[New York Daily News]
Prosecutors say employee Teresa Tambunting took 500 pounds of gold from a Queens jewelry manufacturer to her Scarsdale home.
What a gold digger!
A larcenous longtime employee of a major Queens jewelry manufacturer walked off with a staggering 500 pounds of gold she smuggled out piece by piece over six years — in her handbag, prosecutors said yesterday.
Teresa Tambunting, 50, of Scarsdale New York sneaked the hoard out of a Long Island City vault by stashing “a few ounces” at a time in a false bottom she created in the lining of her pocketbook, authorities said.
“I am a very sick woman. I took the gold,” she told her stunned bosses once the jig was up, according to sources.
Officials at Jacmel Jewelry caught on that they were being bled dry after doing an internal audit in January and noticing they were missing as much as $12 million worth of gold, which now trades for around $900 an ounce.
“The defendant is accused of establishing a virtual mining operation in Long Island City which siphoned off millions of dollars’ worth of the precious metal,” said Queens District Attorney Richard Brown.
Tambunting had worked for Jacmel for 28 years, joining the company shortly after emigrating from the Philippines, and had been made a vault manager in 1991. She was paid $160,000 a year and was one of only a handful of “highly trusted” employees who had access to the company’s safe, sources said.
But even those people were subject to searches by security — which Tambunting got around with the makeshift hole in beaten-up black leather, banana-shaped purse she carried for years.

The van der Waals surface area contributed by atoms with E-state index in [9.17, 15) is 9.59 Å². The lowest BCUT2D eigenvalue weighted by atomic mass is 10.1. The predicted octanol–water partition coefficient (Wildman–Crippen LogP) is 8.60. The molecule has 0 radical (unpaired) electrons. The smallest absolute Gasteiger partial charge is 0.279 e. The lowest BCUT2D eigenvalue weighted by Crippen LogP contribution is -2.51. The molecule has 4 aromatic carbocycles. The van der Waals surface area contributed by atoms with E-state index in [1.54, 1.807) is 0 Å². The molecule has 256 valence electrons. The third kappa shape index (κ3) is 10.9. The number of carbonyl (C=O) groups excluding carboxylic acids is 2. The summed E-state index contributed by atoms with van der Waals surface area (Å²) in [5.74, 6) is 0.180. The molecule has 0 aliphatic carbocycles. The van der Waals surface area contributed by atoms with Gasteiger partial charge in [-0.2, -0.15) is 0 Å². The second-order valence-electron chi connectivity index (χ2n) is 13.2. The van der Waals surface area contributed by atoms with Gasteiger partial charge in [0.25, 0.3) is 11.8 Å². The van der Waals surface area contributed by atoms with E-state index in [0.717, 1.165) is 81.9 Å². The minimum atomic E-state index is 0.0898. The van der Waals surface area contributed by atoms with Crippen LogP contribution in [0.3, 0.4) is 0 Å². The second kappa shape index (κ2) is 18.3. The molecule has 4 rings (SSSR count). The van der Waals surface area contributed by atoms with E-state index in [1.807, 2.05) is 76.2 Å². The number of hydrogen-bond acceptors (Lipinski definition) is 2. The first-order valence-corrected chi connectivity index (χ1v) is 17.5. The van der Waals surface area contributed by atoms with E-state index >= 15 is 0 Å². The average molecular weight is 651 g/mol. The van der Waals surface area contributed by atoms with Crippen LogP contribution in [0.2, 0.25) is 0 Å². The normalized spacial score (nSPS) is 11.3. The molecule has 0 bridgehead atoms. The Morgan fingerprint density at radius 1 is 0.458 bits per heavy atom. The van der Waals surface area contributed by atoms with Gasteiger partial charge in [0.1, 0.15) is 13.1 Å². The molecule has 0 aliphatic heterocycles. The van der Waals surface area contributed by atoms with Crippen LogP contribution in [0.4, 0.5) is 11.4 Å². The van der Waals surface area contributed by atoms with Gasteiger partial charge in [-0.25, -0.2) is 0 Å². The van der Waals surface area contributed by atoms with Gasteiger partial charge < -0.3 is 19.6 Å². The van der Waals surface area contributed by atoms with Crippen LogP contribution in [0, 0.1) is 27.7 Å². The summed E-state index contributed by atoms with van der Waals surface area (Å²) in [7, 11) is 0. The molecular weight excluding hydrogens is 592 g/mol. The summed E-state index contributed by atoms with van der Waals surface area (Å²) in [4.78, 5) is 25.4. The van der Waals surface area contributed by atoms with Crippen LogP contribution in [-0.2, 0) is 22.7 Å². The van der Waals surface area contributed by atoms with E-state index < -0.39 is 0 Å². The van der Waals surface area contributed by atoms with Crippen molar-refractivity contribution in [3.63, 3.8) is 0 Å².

A few days after company officials started going over their books to see if they had made an accounting error, Tambunting walked into work wheeling a piece of luggage containing 60 pounds of “fine gold” — or buck-shot-sized pellets of unrefined precious metal.
When asked if that was all she had taken, she said yes, but days later, she changed her tune and came in with her lawyer –and a couple of dozen five-gallon paint buckets filled with 447.8 pounds of gold necklaces, rings, earrings and other jewelry. There was enough gold to fill 12 large storage bins. The size of Tambunting’s haul stunned employees.
“When they walked in the first time, they were shocked and their jaws dropped,” a source said. “When she came back three weeks later, their jaws dropped even heavier.”
The stash took company officials nearly three weeks to inventory. During that period, they discovered some pieces that dated back to early 2004. Then they went to the District Attorney.
In all, the value of the returned gold is roughly $7.3 million, meaning $4.7 million remains missing. Some of that, sources said, could have been lost in routine manufacturing processes.
They said Tambunting and her husband, Edgardo, a director at Cantor Fitzgerald, appeared to be living within their means, but probers were still investigating their finances. The couple lives with their three children in a million-dollar home.
Jacmel Jewelry President Jack Rahmey called Tambunting “a long time employee and a trusted one,” but declined to comment any further.
She was released Tuesday on $100,000 bail. She faces up to 25 years in prison if convicted. Her lawyer did not return messages.
Officials say as much as $12 million worth of gold — which trades at roughly $900 a troy ounce — disappeared. With a single gold bar weighing 400 troy ounces, or 27 pounds, that’s the equivalent of 833 pounds of gold, or just shy of 31 gold bars.
“They’re different from the rest of the neighborhood. You don’t see them around. They stick to themselves,” neighbour Marsha Kalisch said Tambunting was released Tuesday on $100,000 bail. Her attorney did not immediately return a call seeking comment Wednesday. Prosecutors are investigating what she planned to do with the jewelry.